Teen falls victim to new PayPal scheme

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INDIANAPOLIS, Ind. - A PayPal scam is costing consumers a lot of cash and some big headaches. The new scheme is usually linked to online auction users and can be very deceiving.

"The email was 'we have your funds' and I said 'yes' and then everything happened," explained teenager Adam Perkins, victim of a PayPal scam.

The 15-year-old decided to sell his laptop on eBay after he got a new iPad. He listed the computer for $500 and got a buyer right away.

"I got an email from PayPal saying we have your funds," he said.

The buyer asked the teen and his mother to send the laptop immediately.

 "He said 'It's my son's birthday and we'd love for you to overnight it' so we broke our backs trying to send it," explained Susan McConnell, Perkin's mom.

Fortunately, they missed the Friday deadline for overnight shipping, which helped them unravel a massive scam.  When they took a second look at the notice allegedly sent from PaPal, it was full of grammatical and spelling errors. An example was the word "customer" was misspelled as "costumer."

"There was a line in there that most people would have picked up on -- we did not," said McConnell.  "If you're selling 'a bunch of stuff,' 'a bunch of stuff' -- not something like legitimate language for PayPal," said McConnell.

Now they knew there was a problem.

"I was angry. I spent 48 hours sleuthing," said McConnell.  "I pretty much did everything I could because I was really determined."

They immediately called Postal Inspectors who issued a mail recall and kept the package from being delivered.

"That's somebody stealing money from your kid… and you know don't get between a mother and her children," warned McConnell.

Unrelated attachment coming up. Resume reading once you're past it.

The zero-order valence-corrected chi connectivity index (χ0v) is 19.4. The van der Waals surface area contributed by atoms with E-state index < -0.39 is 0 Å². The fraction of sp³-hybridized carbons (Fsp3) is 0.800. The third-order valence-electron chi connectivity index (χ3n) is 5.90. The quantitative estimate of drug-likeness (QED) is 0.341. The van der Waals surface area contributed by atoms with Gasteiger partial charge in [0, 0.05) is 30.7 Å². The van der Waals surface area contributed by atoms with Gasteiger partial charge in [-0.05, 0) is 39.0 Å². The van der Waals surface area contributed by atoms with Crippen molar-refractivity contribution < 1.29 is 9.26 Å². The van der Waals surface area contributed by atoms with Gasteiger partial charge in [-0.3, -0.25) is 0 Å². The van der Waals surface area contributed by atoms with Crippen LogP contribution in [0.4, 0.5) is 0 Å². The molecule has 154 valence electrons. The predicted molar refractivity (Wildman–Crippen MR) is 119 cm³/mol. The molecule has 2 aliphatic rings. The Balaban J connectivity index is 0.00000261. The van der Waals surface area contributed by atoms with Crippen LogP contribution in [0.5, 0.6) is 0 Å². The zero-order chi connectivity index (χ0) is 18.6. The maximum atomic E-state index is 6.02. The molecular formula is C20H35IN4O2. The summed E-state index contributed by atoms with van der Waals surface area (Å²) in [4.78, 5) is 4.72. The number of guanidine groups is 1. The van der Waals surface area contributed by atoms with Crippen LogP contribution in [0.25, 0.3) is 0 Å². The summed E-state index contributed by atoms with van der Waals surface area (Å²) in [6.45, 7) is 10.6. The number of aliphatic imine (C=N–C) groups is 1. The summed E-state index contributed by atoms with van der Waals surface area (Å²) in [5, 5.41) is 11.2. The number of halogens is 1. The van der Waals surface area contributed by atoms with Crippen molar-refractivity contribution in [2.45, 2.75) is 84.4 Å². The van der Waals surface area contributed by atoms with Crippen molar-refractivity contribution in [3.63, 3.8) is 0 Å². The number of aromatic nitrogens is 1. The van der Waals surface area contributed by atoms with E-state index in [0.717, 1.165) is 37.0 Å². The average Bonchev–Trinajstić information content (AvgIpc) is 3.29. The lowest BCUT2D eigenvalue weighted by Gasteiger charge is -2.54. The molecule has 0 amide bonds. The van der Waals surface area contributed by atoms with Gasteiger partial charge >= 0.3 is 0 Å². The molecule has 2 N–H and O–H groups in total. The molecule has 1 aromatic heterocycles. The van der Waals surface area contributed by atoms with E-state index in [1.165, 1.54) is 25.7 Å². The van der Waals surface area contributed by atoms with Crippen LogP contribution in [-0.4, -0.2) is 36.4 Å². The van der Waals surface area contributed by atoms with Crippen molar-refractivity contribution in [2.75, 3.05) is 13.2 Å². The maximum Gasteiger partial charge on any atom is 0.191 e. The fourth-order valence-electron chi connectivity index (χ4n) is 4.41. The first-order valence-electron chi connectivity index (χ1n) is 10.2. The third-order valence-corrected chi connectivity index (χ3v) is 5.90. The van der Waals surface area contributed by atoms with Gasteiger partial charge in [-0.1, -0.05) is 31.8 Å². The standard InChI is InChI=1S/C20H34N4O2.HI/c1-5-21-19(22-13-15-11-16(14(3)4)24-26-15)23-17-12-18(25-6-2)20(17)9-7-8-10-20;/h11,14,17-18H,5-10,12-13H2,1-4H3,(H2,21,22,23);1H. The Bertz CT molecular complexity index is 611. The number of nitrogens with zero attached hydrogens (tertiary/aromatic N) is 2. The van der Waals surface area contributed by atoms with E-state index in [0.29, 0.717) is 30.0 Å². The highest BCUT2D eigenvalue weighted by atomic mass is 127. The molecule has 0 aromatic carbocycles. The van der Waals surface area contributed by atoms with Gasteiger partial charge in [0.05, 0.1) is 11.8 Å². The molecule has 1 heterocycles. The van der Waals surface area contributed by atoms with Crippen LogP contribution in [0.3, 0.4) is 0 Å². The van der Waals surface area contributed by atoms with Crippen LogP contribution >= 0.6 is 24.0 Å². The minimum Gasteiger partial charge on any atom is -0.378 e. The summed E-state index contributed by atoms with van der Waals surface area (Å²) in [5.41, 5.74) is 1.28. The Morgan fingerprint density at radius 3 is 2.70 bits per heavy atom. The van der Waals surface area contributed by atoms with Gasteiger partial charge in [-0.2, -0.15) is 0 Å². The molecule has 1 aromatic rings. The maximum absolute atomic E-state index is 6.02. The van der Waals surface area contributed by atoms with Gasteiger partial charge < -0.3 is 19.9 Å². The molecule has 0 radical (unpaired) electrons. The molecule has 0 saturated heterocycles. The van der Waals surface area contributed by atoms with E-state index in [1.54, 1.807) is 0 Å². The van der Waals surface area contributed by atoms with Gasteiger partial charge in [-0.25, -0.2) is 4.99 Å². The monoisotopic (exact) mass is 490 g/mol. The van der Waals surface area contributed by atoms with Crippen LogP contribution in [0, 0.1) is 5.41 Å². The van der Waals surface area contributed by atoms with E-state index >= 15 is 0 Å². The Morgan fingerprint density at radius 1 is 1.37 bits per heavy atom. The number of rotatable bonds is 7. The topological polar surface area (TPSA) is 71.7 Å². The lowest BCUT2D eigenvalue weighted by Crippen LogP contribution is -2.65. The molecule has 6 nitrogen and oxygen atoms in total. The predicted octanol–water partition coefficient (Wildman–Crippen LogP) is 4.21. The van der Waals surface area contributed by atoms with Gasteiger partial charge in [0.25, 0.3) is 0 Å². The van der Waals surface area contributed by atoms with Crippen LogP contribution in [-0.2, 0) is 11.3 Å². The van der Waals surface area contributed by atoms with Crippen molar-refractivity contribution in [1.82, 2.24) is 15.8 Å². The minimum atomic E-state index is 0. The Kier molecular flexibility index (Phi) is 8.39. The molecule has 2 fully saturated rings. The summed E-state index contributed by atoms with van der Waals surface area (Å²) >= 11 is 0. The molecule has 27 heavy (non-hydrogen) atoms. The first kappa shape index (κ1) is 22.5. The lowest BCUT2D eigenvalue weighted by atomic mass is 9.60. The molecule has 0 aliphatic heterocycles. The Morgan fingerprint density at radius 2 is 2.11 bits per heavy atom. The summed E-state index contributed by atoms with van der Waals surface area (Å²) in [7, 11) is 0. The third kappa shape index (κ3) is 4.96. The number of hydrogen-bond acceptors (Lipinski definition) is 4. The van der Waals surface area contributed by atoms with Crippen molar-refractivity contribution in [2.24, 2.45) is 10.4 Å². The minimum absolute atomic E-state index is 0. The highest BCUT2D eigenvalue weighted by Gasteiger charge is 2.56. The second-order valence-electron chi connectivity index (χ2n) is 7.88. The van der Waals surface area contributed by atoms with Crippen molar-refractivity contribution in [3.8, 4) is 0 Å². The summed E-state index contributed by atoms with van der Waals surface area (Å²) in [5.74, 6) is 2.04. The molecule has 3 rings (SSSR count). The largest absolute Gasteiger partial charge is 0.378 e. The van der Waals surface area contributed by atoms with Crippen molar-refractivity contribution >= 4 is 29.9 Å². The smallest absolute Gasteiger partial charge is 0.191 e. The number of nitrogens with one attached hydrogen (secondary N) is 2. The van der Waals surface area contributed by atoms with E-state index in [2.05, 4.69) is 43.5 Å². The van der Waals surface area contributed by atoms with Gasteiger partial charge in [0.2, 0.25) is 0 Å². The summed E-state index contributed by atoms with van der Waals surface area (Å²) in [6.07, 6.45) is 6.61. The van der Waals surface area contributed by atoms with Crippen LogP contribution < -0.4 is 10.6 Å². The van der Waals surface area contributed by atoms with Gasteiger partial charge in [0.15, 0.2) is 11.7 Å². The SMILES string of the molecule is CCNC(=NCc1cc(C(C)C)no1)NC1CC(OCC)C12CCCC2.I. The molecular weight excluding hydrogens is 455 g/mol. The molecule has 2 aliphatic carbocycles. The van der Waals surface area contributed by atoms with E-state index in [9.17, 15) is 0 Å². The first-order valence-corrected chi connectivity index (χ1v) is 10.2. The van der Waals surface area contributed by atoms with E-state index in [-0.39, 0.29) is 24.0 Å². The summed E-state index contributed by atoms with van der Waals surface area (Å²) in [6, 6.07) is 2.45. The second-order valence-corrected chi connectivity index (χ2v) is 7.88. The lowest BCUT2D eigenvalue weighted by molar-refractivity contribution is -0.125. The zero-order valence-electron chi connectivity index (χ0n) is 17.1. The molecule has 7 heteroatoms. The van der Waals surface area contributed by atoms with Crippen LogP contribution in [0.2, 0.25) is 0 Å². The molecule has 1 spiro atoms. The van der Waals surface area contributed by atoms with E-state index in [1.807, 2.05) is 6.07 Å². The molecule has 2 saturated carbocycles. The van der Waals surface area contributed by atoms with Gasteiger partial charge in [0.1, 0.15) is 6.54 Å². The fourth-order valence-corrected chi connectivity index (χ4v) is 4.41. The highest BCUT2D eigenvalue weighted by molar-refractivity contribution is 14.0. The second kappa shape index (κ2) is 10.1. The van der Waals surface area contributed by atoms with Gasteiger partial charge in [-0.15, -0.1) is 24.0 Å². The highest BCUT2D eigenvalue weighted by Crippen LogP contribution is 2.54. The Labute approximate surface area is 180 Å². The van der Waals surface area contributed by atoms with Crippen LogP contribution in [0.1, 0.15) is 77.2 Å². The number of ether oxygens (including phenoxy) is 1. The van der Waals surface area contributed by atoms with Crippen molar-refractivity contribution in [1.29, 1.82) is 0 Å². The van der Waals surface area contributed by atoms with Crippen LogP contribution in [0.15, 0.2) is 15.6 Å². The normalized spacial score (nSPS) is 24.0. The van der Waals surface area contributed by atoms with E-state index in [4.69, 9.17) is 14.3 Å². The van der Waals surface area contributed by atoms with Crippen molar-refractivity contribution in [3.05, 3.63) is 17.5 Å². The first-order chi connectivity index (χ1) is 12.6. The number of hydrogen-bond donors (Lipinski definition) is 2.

Here is how the scam works. First, the suspect buys an item.

"She would use a 'Buy It Now' option. She would find out the sellers email address and send a phony mail pretending to be from PayPal," explained US Postal Inspector Laura Carter.

The note would say the funds had been sent to the sellers account.  But in reality, no payment was made. The suspect ends up with the merchandise without paying a cent.
Inspectors recommend always logging in and checking your PayPal account.

"See if there is anything from PayPal because they do send you an email to your account not just your email," said Carter.

Perkins and his mom also learned a valuable lesson.

"I've learned you have to check someone's user rating, their history on eBay," he said.

"Your trust is being violated and someone has stolen something from you and it's a stomach churning feeling. You feel foolish that you weren't smart enough to pick that up and you feel violated and even more so if it's your kid," said McConnell.

The suspect involved in this case was caught and returned much of the merchandise to the victims involved.

Meantime, here  are some red flags that postal inspectors say you should be on the lookout for:

  • An immediate purchase of the 'buy it now' price with no questions asked
  • A request for overnight shipping 
  • PayPal notices sent to your email

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